Page 7 - Jewish Book Annual Volume 13

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INTRODUCTION
By
E
ly
E . P
i l c h i k
T
HE fourth century for American Jewry has begun. “We
stand,” as Sol Liptzin noted, “at the apex of an uninter-
rupted growth in numbers, in prestige, in affluence, and in in-
fluence.” The past president of the Jewish Book Council of
America concluded: “This is one of those rare historic moments
when the Guardian of our destiny puts our fate in our own hands
and gives us the opportunity freely to choose our future. The
choice we make, involving the character of our cultural survival
as Jews in America, will re-echo down the generations and will
affect the lives of our descendants until the end of time.”
In this rare historic moment the Jewish Book Council of America
acts with resolute determination that the balance may be tipped
in favor of a rich Jewish cultural survival in this land. The pro-
motion of Jewish Book Month grows annually and embraces com-
munity after community. The encouragement of Jewish authors
by way of counsel and awards continues. Techniques for the es-
tablishment of Jewish libraries in universities and other insti-
tutions are provided. Book lists for children and adults and for
home libraries are readily supplied. (Getting the Jewish book
into the American-Jewish home looms up as the fundamental pre-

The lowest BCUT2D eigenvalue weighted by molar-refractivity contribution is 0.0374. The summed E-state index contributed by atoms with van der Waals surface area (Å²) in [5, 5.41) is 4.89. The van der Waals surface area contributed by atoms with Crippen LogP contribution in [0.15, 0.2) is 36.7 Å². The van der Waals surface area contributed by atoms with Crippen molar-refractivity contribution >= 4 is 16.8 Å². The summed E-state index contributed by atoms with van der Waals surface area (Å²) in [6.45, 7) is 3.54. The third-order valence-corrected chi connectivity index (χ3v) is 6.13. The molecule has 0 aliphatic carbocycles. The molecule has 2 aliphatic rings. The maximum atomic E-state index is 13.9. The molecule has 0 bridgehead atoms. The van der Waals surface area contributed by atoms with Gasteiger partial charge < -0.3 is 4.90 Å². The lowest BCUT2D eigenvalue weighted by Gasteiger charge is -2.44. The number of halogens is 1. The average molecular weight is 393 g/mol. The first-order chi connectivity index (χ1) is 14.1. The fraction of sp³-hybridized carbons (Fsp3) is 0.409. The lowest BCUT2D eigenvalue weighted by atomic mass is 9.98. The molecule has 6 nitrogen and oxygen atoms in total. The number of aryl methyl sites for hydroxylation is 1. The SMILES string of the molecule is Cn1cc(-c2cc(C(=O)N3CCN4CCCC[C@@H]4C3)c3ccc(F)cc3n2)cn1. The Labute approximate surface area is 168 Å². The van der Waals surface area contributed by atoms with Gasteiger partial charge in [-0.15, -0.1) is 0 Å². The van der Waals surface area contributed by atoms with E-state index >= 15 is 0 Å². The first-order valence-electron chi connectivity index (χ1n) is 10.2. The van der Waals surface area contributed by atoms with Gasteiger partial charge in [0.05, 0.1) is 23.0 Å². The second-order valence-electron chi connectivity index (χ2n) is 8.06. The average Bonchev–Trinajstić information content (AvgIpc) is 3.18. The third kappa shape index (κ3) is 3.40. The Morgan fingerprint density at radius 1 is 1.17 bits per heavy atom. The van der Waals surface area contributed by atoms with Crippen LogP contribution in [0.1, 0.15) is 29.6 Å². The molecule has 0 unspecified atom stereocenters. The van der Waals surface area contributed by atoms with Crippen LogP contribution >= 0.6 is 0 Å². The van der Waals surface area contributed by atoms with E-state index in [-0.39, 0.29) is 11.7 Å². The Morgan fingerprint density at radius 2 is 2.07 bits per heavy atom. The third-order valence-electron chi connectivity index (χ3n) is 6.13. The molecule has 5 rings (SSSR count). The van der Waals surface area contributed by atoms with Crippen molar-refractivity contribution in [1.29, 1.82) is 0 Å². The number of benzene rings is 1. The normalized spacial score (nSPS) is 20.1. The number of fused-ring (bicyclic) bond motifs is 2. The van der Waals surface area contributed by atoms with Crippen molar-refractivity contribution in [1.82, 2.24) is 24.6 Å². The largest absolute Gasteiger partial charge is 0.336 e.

requisite for Jewish cultural survival.) Finally, the Jewish Book
Council publishes this
Jewish Book Annual
, which, in essence, is
a Jewish book almanac, for distribution among literate and book-
loving Jews around the globe.
The thirteenth volume of the
Jewish Book Annual
welcomes
the contributions of many old friends and a few new writers. The
750th anniversary of the death of Maimonides is treated with
a selected bibliography by Jacob I. Dienstag. The centennial
Yahrzeit
of that poetic genius Heinrich Heine, who prophesied
that America will be the coming land for Jewry, is observed by
Sol Liptzin. Meyer Waxman, may his creative years be many, is
lauded by Leonard C. Mishkin. Mortimer J. Cohen appraises
the unique contribution to our literature which has come from
The Dropsie College.
Yiddish lives in our Annual. Here are Opatoshu, Ettinger, the
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